I normally disassemble the pistol and inspect it then move on to the next procedure. This is the procedure that improves the Glock trigger. After removing oil, grease, and powder ash, I coat the trigger bar and disconnector with Tetra Lube. Next, I reassemble the piece partially. I leave the slide lock out and reassemble with the trigger, trigger bar, and grip pin in place. The action can be smoothed by manually working the trigger to produce pressure on the vertical extension of the trigger bar. Essentially, what you’re doing is working the action without spring pressure. Don’t force any parts, but simply burnish them. After 20 strokes or so, the trigger will be noticeably smoother. Stop and check for polishing-the parts will be shiny—and then give it about 20 more. After 50 strokes or so, excess wear can be produced.
This exercise is not actually dry-firing the piece, but it is burnishing the moving parts without firing the pistol. Why not machine work? You can go too far too fast. This little hand polish works. The trigger bar and connector parts will appear shiny after this treatment and will be smooth if the procedure is done correctly. This is all that is required for a Glock trigger job.
If you need a longer ejector on a 1911, you just mount one, but the Glock’s ejector must be hand modified. (I’m not aware of a long ejector available from any supplier for the Glock.) To make a long ejector remove the piece and beat it until it is longer—carefully. Sure, a bit of finesse is good but the Glock sometimes demands rugged measures. The longer ejector is often demanded for pistols that are mounted with optical sights. The extra bit of momentum zips the case out with authority, past the sight tube of a dot sight.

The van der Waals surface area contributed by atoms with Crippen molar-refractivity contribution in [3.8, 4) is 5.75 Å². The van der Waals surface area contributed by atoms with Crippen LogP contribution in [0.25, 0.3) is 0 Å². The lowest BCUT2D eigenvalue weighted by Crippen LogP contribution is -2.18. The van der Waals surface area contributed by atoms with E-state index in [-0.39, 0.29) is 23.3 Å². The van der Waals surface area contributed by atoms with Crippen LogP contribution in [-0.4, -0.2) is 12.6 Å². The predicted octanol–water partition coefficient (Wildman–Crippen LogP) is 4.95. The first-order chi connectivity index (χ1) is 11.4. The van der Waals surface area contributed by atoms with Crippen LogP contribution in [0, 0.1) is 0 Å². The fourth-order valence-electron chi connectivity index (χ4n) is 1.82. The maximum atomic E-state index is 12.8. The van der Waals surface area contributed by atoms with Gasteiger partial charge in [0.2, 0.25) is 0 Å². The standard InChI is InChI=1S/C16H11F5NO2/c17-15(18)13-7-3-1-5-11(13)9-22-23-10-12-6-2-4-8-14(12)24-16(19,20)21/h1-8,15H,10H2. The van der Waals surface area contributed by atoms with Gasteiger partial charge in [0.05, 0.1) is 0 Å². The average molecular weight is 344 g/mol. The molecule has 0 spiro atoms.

Grip frames for the 1911 require only changing a flat or arched mainspring housing for better hand fit, coupled with a shorter or longer trigger. But the Glock is more difficult. However, a Glock magazine well is much easier to fit than a 1911. Recently I fitted a Dawson Precision magazine well to a Glock with good results. The brass plug supplied with the kit is carefully fitted into the hollow recess in the Glock frame. There is a tapped hole in the plug that lines up with the hole in the bottom of the Glock grip frame. The holes did not quite line up with finger pressure, but a few taps with the brass mallet moved it into line. Next, I separated the magazine-guide body using a thin blade and lined the screw hole in the upper magazine-guide body with the hole in the frame plug. No one except tactical hypochondriacs worry about being caught in a high-volume running gunfight, but these magazine guides make range manipulation much easier and are mandatory in competition. The plug that is fitted into the hollow grip strap also makes for better balance.